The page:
Michelle Wirth graduated from the University of Wisconsin-Eau Claire in 2013 with a degree in journalism and web design. She worked as a web content editor for a trade association before coming to the Hastings Star Gazette in 2016.
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The Hastings Youth Impact Council raised a total of $4,322.82 for the Adopt a Family program with Hastings Family Service. The YIC is a collaborative group of young people made up of Hastings Middle School and Hastings High School students. Students donated enough money for the organization to adopt 11 families and spend $450 on gifts just for teens. Once the money was collected, advisors with YIC took some students to spend the money on the adopted families.
Ethan Greene, an eighth-grader at St. Elizabeth Ann Seton, won the school's National Geographic Bee on Dec. 20. The school bee was the first round in the 30th annual National Geographic Bee, a geography competition designed to inspire and reward students' curiosity about the world.
Plans are moving forward to turn the last industrial property on the riverfront in downtown Hastings into a mixed-use space. City Council will vote at the Jan. 2 meeting whether or not to approve four actions related to the sale and development of the former Hudson Manufacturing building located at 200 W. Second St. They will also decide whether to authorize a parking ramp use agreement for the former First National Bank building at 119 W. Second St.
St. John's Lutheran Church hosted their first living nativity earlier this month. About 400 people came to the event in the block of Seventh and Eighth streets between Eddy Street. A stable was set up across the street from the church. Cookies, coffee and cider were served in the church and portable firepits were set up for people in need of warming up. Live animals from Wild Thing Zoo Attractions in Arlington, Minn., were at the event. A petting zoo area was located in front of the church.
Seasonal sounds could be heard coming from the Hastings High School Arts Center on Saturday, Dec. 16. The HHS music department presented the 2017 Holiday Concert, "Peace on Earth Good Will to All." The concert program included performances by the freshmen women's chorus and women's chorus, freshmen women, men's chorus, women's choir, concert choir, Bel Canto, select chorale, ladies vocal jazz, Fortissibros, and vocal jazz. All choirs joined together for the opening and concluding songs of "I Saw Three Ships" arranged by Mack Wilberg and "Peace, Peace" by Rick and Sylvia Powell.
Dakota County will join several Minnesota counties in taking action against pharmaceutical companies and distributors in the sale and manufacture of opioid drugs. "Companies that manufacture, distribute and market these drugs are causing a cycle of destruction in Dakota County," Dakota County attorney James Backstrom said.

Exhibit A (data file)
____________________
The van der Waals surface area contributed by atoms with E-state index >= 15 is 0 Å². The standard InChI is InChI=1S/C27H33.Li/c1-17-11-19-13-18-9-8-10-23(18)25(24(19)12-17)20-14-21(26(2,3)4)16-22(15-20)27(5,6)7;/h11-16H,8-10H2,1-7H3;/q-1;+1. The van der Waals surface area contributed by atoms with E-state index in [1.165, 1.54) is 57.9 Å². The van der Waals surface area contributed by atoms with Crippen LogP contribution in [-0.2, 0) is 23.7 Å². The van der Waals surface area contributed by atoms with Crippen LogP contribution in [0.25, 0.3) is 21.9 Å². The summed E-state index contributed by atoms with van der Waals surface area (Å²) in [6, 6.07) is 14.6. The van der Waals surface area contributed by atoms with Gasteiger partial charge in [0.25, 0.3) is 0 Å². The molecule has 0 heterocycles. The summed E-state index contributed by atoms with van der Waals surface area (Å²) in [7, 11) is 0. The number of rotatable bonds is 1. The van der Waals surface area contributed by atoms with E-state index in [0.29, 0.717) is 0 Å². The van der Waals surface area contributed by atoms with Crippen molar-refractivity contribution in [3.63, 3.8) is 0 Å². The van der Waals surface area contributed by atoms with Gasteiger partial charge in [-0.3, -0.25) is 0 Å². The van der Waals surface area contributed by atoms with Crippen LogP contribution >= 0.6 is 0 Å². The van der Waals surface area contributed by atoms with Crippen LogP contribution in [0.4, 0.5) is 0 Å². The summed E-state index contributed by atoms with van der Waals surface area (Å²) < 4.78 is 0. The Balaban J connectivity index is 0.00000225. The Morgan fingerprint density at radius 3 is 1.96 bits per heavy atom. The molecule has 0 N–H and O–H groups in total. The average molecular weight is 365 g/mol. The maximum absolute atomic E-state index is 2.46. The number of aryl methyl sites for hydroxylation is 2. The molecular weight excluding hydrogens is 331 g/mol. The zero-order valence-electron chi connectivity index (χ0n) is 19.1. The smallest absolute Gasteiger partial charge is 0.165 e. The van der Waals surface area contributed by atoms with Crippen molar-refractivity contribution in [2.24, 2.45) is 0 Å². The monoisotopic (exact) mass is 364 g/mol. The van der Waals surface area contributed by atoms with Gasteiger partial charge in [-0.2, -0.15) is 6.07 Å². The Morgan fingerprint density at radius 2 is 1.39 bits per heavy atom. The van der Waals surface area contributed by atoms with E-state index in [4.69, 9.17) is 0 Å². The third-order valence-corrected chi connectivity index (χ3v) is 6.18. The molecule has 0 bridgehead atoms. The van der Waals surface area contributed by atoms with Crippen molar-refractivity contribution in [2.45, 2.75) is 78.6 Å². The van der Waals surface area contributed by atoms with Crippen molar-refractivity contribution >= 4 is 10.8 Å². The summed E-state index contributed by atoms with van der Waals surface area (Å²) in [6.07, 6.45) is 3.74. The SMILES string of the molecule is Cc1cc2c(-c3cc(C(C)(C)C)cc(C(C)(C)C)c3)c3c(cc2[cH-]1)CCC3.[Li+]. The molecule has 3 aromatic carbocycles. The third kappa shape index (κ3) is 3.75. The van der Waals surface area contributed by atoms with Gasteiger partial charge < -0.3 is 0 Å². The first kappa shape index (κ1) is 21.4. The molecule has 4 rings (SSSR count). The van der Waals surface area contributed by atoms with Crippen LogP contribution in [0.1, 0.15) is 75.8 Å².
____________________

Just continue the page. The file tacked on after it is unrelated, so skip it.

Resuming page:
The cause of the fire at Thorwood Rentals and Retreats is still undetermined. The Hastings Fire Department requested the state fire marshal to assist in the investigation. Bruce McLaughlin, investigator with the state fire marshal, said the fire department contacted them for assistance due to the historical nature of the building and the significant loss due to damages. John Townsend, assistant fire and EMS director, said the state has assisted in other fires in the past. "We tend to use them or have them assist when we have some larger (fires)," Townsend said.
Walking down the aisle at the grocery store, a child looked up at Thomas "Tomo" Riley and said, "Look mommy, it's a pirate." With his best voice, Riley responded with an "aaargh" and the child's face lit up. He said he was worried kids would be afraid of him at first, but time and time again he hears from them it's actually kind of cool. Riley lost his right eye to cancer and he now wears an eye patch. He continues to fight his cancer, but he has found ways to heal.
Some Minnesota school districts will gather for a January vote on whether to dissolve the Technology and Information Educational Services (TIES) collaborative. The group is owned by 48 member districts, including Hastings School District. "I am very fearful of how the spiral downward is going to start going quite quickly for a business model that is no longer working," Hastings Superintendent Tim Collins said during a board meeting earlier this month. Collins attended a meeting with the members of TIES. He said the feeling in the room was for TIES to dissolve.
One local author is bringing back the phrase "you smell barn" with the release of her new book. Hastings resident Janet Letnes Martin and her co-author Suzann Nelson recently released a new book called "Growing Up Rural: You Smell Barn." "It's a humorous book of what it was like from the clothes that we wore to the peddlers that came to the farm," Martin said.